Carrol Daily Times Herald from Carroll, Iowa on March 9, 1976 · Page 12
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Carrol Daily Times Herald from Carroll, Iowa · Page 12

Carroll, Iowa
Issue Date:
Tuesday, March 9, 1976
Page 12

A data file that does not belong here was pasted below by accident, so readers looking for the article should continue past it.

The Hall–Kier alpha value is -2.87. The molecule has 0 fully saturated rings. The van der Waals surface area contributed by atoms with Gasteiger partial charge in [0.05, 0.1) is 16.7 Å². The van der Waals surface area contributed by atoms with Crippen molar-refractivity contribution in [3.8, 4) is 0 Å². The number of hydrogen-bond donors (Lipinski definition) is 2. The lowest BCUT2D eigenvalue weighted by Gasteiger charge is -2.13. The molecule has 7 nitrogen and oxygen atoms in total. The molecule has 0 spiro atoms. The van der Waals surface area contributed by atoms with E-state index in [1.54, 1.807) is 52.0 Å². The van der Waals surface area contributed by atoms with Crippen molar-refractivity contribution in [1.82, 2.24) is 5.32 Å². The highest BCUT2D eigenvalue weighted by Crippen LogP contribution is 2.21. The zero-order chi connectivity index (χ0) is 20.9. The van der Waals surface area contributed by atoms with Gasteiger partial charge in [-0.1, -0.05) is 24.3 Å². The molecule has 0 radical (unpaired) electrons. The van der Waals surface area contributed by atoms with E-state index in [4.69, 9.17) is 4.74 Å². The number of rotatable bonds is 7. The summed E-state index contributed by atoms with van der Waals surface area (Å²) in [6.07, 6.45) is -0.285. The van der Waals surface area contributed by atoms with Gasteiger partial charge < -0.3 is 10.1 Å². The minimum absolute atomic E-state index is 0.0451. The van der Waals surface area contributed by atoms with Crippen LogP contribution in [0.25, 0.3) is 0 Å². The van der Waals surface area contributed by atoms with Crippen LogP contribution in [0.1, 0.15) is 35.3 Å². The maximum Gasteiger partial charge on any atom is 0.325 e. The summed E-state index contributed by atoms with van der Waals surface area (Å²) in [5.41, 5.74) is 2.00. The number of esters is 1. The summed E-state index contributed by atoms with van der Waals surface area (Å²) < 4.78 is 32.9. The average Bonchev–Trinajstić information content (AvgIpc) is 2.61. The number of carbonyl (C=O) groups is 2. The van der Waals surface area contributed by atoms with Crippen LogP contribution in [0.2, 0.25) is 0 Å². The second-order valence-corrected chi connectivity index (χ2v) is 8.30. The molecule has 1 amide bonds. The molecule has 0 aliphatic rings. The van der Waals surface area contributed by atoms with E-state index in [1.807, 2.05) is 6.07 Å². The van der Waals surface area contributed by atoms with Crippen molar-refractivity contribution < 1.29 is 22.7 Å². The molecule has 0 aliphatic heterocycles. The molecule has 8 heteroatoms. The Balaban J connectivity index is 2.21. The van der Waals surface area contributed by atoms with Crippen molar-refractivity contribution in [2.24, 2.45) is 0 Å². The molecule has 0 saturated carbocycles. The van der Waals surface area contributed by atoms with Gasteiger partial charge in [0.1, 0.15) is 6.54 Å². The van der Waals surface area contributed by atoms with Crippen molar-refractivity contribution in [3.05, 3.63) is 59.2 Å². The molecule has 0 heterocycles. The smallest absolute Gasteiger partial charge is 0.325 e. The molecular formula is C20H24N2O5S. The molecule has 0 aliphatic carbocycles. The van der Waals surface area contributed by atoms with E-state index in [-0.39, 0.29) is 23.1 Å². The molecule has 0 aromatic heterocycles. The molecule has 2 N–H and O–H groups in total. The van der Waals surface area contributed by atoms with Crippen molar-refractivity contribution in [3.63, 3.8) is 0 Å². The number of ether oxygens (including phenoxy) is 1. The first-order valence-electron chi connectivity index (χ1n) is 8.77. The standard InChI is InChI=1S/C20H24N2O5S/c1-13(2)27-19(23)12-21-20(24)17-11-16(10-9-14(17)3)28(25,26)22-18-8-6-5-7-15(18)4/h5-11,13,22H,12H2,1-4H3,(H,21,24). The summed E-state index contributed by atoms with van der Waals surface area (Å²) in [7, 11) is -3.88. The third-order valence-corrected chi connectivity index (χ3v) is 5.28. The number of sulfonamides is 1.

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New Urbandale Bulk Mail Center Aims to Speed Up Parcels Delivery By Kathy Kusz (Drake University Journalism Student) DES MOINES - A birthday package sent parcel post from Marshalltown to Harpers Ferry should arrive within two days. The parcel is typical of bulk mail processed through a hew bulk mail center in Urbandale that sorts mail directly to 2.000 zip codes in its service area with the help of seven computers. The center, which became fully operational Jan. 31, serves all of Iowa except the Burlington and Davenport areas, all of South Dakota and the eastern half of Nebraska. "In the past, bulk mail has always taken a back seat," said Douglas Bump, customer engineer of the center. When post offices processed all the mail, first class and preferential mail was loaded first and "if there wasn't room, it (bulk mail) didn't go," Bump said. "That's not the case now. Bulk mail is the only type we handle. Our transportation is dedicated to bulk mail movement." A computer sorting system saves time, lessens the chance of human error and reduces damage as a result of handling. Manual sorting and sacking is eliminated. Now, packages are computer-sorted and transported in 200-package-capacity aluminum containers. "We save working with the sacks. We save personnel and transportation on both ends," said Bump. The national bulk mail system also is expected to save an estimated $300 million annually in operating costs. The seven-acre facility took nearly three years to build and is one of the last of 21 centers in the nation to begin operation. Overnight delivery everywhere is impossible. Bump said. However, 95 per cent of the parcels mailed and delivered in Urbandale center's service area should reach their destination in the service area within two days. When the entire $950 million system, including transportation, is operational, bulk mail delivery from Iowa to either coast should take no more than five days, compared with 8 to 15 days in the past. "We want our greatest impact on coast-to-coast delivery." Bump said. The facility handles second-class mail (mainly magazines and newspapers), third-class mail (advertising) and fourth-class mail (mainly parcel post). Some second-class mail is still handled by regular post offices. Bump said the facility has been running smoothly "except for the normal start-up problems." For more than a month the center operated on a test basis, processing only Des Moines-originatingmail. Bulk mail originating in the rest of Iowa was added Jan. 17. Now the facility is processing mail for its entire service area, and operating at approximately one-third capacity. The facility has a processing capacity of more than 160,000 parcels and 60,000 sacks of mail in a 15-hour day. Bump said the center "was designed to handle volumes through 1985." And then "we'll just expand this building. The plant and its equipment were designed for easy expansion," he said. The center is 80 per cent mechanized and fewer than half of the 400-member staff deals directly with the mail. The remaining employes are administrative, technical and maintenance personnel. Mail is monitored from the moment it enters the gate. In addition to security guards and a chain link fence, the plant interior and grounds are subject to scrutiny through a closed circuit TV system involving 90 cameras and 74 monitors. "Most of the cameras are for the processing people, so they can monitor the mail flow" and see if there are any jam-ups, said Bump. The Times Herald, Carroll, la. Tuesday, March 9, 1976 12 outdoor cameras are for vehicle identification and yard security. Parcels and mail sacks are unloaded directy from the trucks to a conveyor arm extended into the back of the delivery truck. Once on the conveyor system, the parcels and bags are funneled to one of the primary induction stations, where each item is sorted by zip codes. Bags and individual parcels are sorted separately, but similarly. The primary sorting process for parcels involves two people. One person positions the parcel so the second person can read the zip code and key it into the computer system. The mail is then in the hands (so to speak) of the computers. Unless it lacks a zip code, the parcel going outside the service area of the center will not be handled by human hands again until it,is reloaded and sent to its office of delivery. The computer system guides parcels or bags directly to the proper loading dock. Parcels to be delivered within the service area undergo a secondary sorting and are binned by computer. Each bin is then coded Astrology Wednesday March 10,1976 Bernice Bede OSD manually according to destinatipn and guided by computer to the proper loading dock. Sacks of mail destined for delivery within the center's service area are opened and sorted. However, mail that is not zip coded is sorted out of the system and each item must be assigned a zip code individually and by hand. Delivery is slowed down and the possibilities of damage increase. Bump said it is "not uncommon" for 10 per cent of the mail processed to lack zip codes. Buckley Fast Man With a Typewriter By Phil Thomas NEW YORK (AP) - Jacketless, his tie pulled loose at the throat, William F. Buckley Jr. sank deep into a chair, propped his legs onto a table and said he didn't think it was anything special to write a novel of about 90,000 words in six weeks — working only two hours a day. "I write fast, "Buckley said. "But then shouldn't I? I spend as- much time training as Mark Spitz. He swims fast. I write fast." The novel Buckley was discussing was his "Saving The Queen," a fast-paced story about a CIA agent named Blackford Oakes whose mission is to determine who in Britain's royal palace is leaking American hydrogen bomb secrets to the Russians and to stop them. An amiable man who speaks and laughs easily, Buckley is better known as a columnist, television host, editor-in-chief of "National Review" magazine and author of nonfiction books than as a writer of spy stories. "I suppose," he says with a smile, "that I'm a nonfiction writer who wrote a fiction. Actually, I wrote 'Saving The Queen' because the idea of writing a novel was proposed by the publisher, and I decided to give it a try, thinking that if I didn't like it I would throw it away. "It was agreed that I would write and send them the first 100 pages and if they didn't like them they could throw Bowling Results LEFTOVER LEAGUE Striking Ladles 59 Plnettes SOVj Plnheads 47Vj 8-Balls 47'/2 Foosty 43>/j Eager Beavers 42 Salvage Crew 34 Split-Pals 28 High Ind. Single Game- Sherry Snyder 183 Grace Stroh 181 Juli Behn 181 High Ind. Three Games— Julie Behn 496 Sherry Snyder 489 Grace Stroh 443 High Team Single Game- Striking Ladies 478 Striking Ladies 475 Plnettes ' 462 High Team Three Games- Striking Ladies 1343 Salvage Crew 1213 Plnettes • 1207 HITS AND MISSES MIXEDLEAGUE .Team Standings Points Joe's Paint Center 67Vj Pin Oaks 64 Grouse Cartage Co 64 Flower Loft 60'/a Walter's Appl 57'/j Wenck Feeds 57 Old.Home 56 Tigges Trucking 51'/j Pudenz Truck Line 50 Mt. Carmel Inn 46Vi Carroll Co. Pork Prod 43Vj Macke Motors 43 Heuton Trucking 42 T&E 25 High Ind. Single GameWomen: Jean Huegerich 183 JeanBallard 182 Lucille Fischer 173 Men: Paul Oswald 237 Ron Ballard 219 BMINowell 212 High Ind. Three Games— Women: Joan Schleisman 498 Lucille Fischer 484 Cheryl Wernlmont 477 Men: Paul Oswald 640 Ron Ballard' 557 BIIINowell 552 High Team Single Game- Old Home 763 Old Home .' ' 733 T&E : -733 T&E 733 Macke Motors 730 High Team Three Games- Old Home 2177 T&E 2148 Flower Loft 2129 them away. But, if they kept it they were stuck with it." Buckley wrote the book in Switzerland. "I write my books only in that country," he says. "I can't do them in this country and do my other work as well. "So I spend two months a year in Switzerland. I do my columns in the morning, then I go skiing, and then, in the late afternoon, I write my books. The rest of the year is devoted to 'National Review.' " Buckley, who says his nonfiction books also are written quickly but consume an awful lot of time in research, feels "Saving the Queen" was a "joy to write because I didn't have to research. I started it cold. I finished a book dealing with how to write a novel on a Monday. On Tuesday I began this book and felt my way along as I wrote. I'm not capable of planning a book out, of thinking it out in my head. I sit bent over my < typewriter and it comes out." Like Oakes, the protagonist of his novel, the 50-year-old Buckley also was a CIA agent, serving for eight months. "I was approached by a college professor of mine in 1950," he says. "The C}A training Oakes gets is the training I got, but unlike him I went to Mexico, not London." Buckley says he'decided to drop out of the CIA "when I had an offer to become a magazine editor, and I decided that doing that probably would be more interesting." Also, like Oakes, Buckley attended British public schools as a boy. Unlike Oakes he never was severely beaten there. "I never got beaten — although I should have — the way he did," Buckley says grinning. "When I was a child my family lived in Paris, then my father's business took him to London, and then to the United States. After we'd lived C B Radios Over 40 Different Models of CB Radios to Choose From. All at Special Money Saving Prices. Cobra Royce SEE Sharp Johnson Midland Pace Astro Teaberry Kris Courier Hy-Gain Kraco Craig Pearce-Simpson Regency Complete Line of All Antennas & CB Accessories MIDLAND DELUXE 23 CHAN. Noise Blanker — Automatic Noil. limil«r — PA — Delia Tune — Full Meier — Antenna Warning Indicator Reg. (159.95 144 88 JOHNSON 123 SJ 23 CHAN. Digital Readout Power Meter Reg. $179.95 154 88 COBRA 19 23 CHAN. Modulation Light — Lighted Dial Reg. $139.95 118 88 ROYCE DELUXE 23 CHAN. 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("Saving The Queen" published by Doubleday.) is ARIES (March 21-April 19) Someone may want to do something special just for you today. It might defeat your purpose to bring an uninvited person into the act. TAURUS (April 20-May 20) If you sit on a good idea you get today too long, it's very likely to get shelved and never put to the test. GEMINI (May 21-June 20) Be sure that services you're having performed today are done by people whom you trust. Don't experiment with unknowns. CANCER (June 21-July 22) The course of least resistance is likely to be the most appealing to you today. Things that should be attended to may be neglected. LEO (July 23-Aug. 22) Be careful to whom you pass on confidential information today. If it reaches the wrong ears, it may be misused. VIRGO (Aug. 23-Sept. 22) Before lending anything of value to a recent acquaintance, it may be wise to get to know this person better. LIBRA (Sept. 23-Oct. 23) Halfway measures won't cut it for you today. Persistence, determination and resourcefulness will be needed to achieve your goals. SCORPIO (Oct. 24-Nov. 22) An ill feeling you're nursing about something done to you in the past could overly influence you in dealing with this person today. SAGITTARIUS (Nov. 23-Dec. 21) Should you see a friend being taken advantage of today, speak up. This individual may not be aware of what's happening. CAPRICORN (Dec. 22-Jan. 19) You may find yourself involved in a new project with another today. If it's to be successful, your goals must be in harmony. AQUARIUS (Jan. 20-Feb. 19) Pessimistic associates could talk you out of your good ideas today. Try what you believe in, provided there's no risk required. PISCES (Feb. 20-March 20) Treat all your friends equally today or you may hurt someone's feelings unintentionally. Be loyal to those who've been true to you. Your Birthday March 10,1976 Many new friends are likely to enter your life this year through rather unusual circumstances. It could all start from an acquaintance you'll meet casually. year we paid 1,400,000 claims for lowans. A lot of them pr ably thought you were the "other guyr Some people think that sickness or accident won't strike them. After all, don't things like that always happen to the "other guy?" Our records show that's a dangerous gamble with the odds against it. One out of every four of our members wilt have hospital and doctor bills this year. No coverage or less coverage than you need can cause severe financial problems unless you're really well off. If you haven't had serious illness or injury in your family of late, you might be greatly surprised at how much quality health Care can cost these days. The big risk just isn't worth the relatively small cost of Blue Cross and Blue Shield protection. Ask 1,200,000 Iowa members. 4 Blue Cross Blue Shield ® of Iowa Des Moines/Sioux City •Registered Mark Blue Cross Association *ReBJ«tered Service Mark of the National Atioclitlon of Blue Shield Plans We Care,